Sunday, March 10, 2019
Florida Catholic staff - Florida Catholic
Laura DodsonFlorida Catholic correspondent
ORLANDO | When Hurricane Michael made landfall in early October 2018, it caused the Florida Council of Catholic Women to reschedule its biennial meeting in celebration of the province’s 50th anniversary.
What the storm did not do was daunt the spirits and true grit of the council, which spurred into action to help those hit hard in Florida’s Panhandle.
“We feel the suffering of one another,” said Jean Bazley, Florida council president. “We serve to make it better for those who hurt. It’s what we do. We reach out when needed – not just when it’s convenient.”
The council’s biennial convention was scheduled Oct. 11-14 in Tallahassee. But the hotel was needed as shelter for the many compelled to evacuate the devastating destruction of the storm. The event was cancelled, and those members registered for the event were given the opportunity to donate some or all of their registration cost to Catholic Charities of North West Florida to aid in the relief of those impacted by the storm. As a result, a check for $9,000 from the Florida Council of Catholic Women was presented to Catholic Charities.
The Florida council’s 50th anniversary as a member of the National Council of Catholic Women was finally celebrated at the Sheraton Hotel North in Orlando Feb. 8. Some 125 women, all seven diocesan presidents, several spiritual advisors and three past presidents of national council gathered to remember and celebrate 50 years of “Serving One Another Through Love.”
Miami Archbishop Thomas Wenski sent his greetings and congratulations.
“The (Florida Council of Catholic Women) has supported the bishops and priorities of the Church in the public square on wide-ranging issues from the protection and dignity of all human life, parental rights to choose a Catholic education for their children, immigration reform, human trafficking and much more,” Archbishop Wenski told the Florida Catholic. “Through their efforts – including their participation in Catholic Days at the Capitol – they have moved the needle towards justice in our state.”
All seven of the dioceses’ Councils of Catholic Women participate in supporting the many priorities of the Florida Conference of Catholic Bishops but each of the presidents selected one of the initiatives to present.
“The Diocese of Palm Beach focuses its efforts on the protection and dignity of all human life,” said Tammy Farr, president of the Palm Beach diocesan council. “We have many programs we use to work with our youth groups to teach them that life begins in the womb and continues throughout life. We participate in 40 Days for Life throughout the diocese. We also hold prayer services in front of Planned Parenthood facilities.”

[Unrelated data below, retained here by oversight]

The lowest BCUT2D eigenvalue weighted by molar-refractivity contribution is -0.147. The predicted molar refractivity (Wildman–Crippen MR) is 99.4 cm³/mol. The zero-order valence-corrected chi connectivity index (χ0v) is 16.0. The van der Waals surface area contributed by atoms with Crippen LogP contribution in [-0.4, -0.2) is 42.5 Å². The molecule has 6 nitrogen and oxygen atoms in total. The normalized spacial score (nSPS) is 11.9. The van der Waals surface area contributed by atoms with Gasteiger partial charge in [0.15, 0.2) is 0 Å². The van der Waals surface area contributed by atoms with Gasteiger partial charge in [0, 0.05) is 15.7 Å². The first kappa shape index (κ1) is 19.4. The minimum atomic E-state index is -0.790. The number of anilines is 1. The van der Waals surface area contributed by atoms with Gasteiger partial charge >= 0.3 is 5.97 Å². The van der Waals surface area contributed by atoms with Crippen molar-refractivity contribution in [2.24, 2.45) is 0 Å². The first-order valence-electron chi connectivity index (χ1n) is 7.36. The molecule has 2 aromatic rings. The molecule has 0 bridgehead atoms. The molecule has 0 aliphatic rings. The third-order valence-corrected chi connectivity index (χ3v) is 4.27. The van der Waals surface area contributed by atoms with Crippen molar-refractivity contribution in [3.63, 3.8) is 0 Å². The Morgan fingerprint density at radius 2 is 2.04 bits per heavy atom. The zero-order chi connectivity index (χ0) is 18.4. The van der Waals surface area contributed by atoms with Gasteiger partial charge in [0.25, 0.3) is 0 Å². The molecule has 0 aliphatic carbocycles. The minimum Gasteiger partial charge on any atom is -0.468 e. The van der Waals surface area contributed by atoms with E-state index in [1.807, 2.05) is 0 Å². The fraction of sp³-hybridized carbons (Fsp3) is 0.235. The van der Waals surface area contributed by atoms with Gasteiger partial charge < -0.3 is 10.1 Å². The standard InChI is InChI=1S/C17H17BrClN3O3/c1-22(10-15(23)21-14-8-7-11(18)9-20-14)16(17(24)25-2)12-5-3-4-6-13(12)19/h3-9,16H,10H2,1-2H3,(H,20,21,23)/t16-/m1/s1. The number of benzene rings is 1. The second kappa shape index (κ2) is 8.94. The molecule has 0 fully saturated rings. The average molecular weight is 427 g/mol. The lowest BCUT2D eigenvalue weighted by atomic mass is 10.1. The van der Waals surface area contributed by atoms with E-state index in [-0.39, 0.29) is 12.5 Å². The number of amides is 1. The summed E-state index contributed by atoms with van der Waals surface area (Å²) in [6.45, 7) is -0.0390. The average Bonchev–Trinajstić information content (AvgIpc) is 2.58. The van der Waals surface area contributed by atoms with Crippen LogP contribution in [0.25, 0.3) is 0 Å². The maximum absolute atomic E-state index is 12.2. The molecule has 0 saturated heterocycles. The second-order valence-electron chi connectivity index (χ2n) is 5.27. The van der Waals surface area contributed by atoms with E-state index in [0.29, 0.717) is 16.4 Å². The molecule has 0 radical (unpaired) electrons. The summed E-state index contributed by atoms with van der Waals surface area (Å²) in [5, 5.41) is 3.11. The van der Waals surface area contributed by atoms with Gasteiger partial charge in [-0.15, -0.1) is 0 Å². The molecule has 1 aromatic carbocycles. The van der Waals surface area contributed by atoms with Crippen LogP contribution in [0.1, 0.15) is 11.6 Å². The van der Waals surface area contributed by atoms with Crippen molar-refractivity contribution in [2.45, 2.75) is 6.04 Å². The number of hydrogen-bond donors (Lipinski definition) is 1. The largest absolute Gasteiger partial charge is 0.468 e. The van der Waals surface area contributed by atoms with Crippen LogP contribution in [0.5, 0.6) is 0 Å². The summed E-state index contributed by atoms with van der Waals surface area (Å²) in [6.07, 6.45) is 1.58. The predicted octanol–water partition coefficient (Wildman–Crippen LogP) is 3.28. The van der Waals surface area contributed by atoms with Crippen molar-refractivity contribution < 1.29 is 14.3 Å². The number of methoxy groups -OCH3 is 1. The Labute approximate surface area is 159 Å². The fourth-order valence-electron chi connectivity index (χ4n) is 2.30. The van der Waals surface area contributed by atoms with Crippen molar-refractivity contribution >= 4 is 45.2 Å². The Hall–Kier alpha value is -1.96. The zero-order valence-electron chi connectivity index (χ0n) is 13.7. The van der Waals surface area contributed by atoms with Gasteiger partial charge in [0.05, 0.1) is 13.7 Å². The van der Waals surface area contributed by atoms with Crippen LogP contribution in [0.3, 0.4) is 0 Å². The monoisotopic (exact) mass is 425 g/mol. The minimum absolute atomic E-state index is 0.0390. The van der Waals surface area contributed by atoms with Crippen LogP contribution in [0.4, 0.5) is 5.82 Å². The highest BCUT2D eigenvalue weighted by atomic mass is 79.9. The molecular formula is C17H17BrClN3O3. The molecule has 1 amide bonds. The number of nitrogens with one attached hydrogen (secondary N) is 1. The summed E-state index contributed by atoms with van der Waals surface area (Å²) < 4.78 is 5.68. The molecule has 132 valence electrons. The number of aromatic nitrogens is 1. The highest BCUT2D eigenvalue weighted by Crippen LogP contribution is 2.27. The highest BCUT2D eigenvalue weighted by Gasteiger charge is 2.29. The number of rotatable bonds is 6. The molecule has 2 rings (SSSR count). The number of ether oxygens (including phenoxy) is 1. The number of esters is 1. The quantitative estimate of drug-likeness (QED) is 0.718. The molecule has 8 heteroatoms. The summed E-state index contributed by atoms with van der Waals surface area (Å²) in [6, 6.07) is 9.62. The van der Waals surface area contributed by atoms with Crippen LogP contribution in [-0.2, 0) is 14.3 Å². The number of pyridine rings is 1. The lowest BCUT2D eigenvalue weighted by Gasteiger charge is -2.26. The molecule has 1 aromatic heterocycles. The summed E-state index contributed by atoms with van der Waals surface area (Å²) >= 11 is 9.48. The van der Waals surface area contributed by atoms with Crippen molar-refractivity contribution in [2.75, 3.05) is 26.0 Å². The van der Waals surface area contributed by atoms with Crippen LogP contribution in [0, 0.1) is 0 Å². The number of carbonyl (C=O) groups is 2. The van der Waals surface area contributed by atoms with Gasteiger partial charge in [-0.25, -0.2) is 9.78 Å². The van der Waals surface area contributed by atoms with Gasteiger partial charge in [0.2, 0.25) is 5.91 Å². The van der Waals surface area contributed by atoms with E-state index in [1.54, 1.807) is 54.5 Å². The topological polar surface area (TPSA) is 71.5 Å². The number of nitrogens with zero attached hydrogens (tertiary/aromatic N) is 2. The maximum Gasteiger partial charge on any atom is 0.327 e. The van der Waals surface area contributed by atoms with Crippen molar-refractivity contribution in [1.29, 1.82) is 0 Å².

Catholic education is a priority of the bishops and in the Diocese of Orlando, its councils have supported this effort by volunteering in the schools, providing much needed financial assistance and lobbying legislators.
“All parents should have the right to choose a Catholic education for their children,” said Kathy Leigh, president of the Orlando Diocese council. “Our schools were founded and teach our Catholic moral values. We strive to teach children about our faith and how to live it by following Jesus. This has been a major endeavor and success of our Florida bishops and all parents now have the right to choose the best environment to serve the needs to educate their child.”
CHILDREN AND HUMAN TRAFFICKING
Children Matter is a program to provide desperately needed clothing to agencies assisting children in distress. Lisa Shelly, president of the Miami Council of Catholic Women, explained how, in 1998, Diane Tugander, immediate past president of the Florida council, brought the cardboard doll campaign home from the national convention and the women have been participating ever since.
“We dress toddler-size cardboard dolls in full outfits including shoes and undies and display them to bring awareness of the needs,” Shelly said. “At one of our conventions, we stood them around the hotel and our spiritual advisor, Msgr. Andrew Anderson, received several hundreds of dollars in donations from hotel guests who were touched by the dolls. We do this campaign to this day, averaging 200 outfits each year and have collected approximately 4,500 outfits worth $150,000.”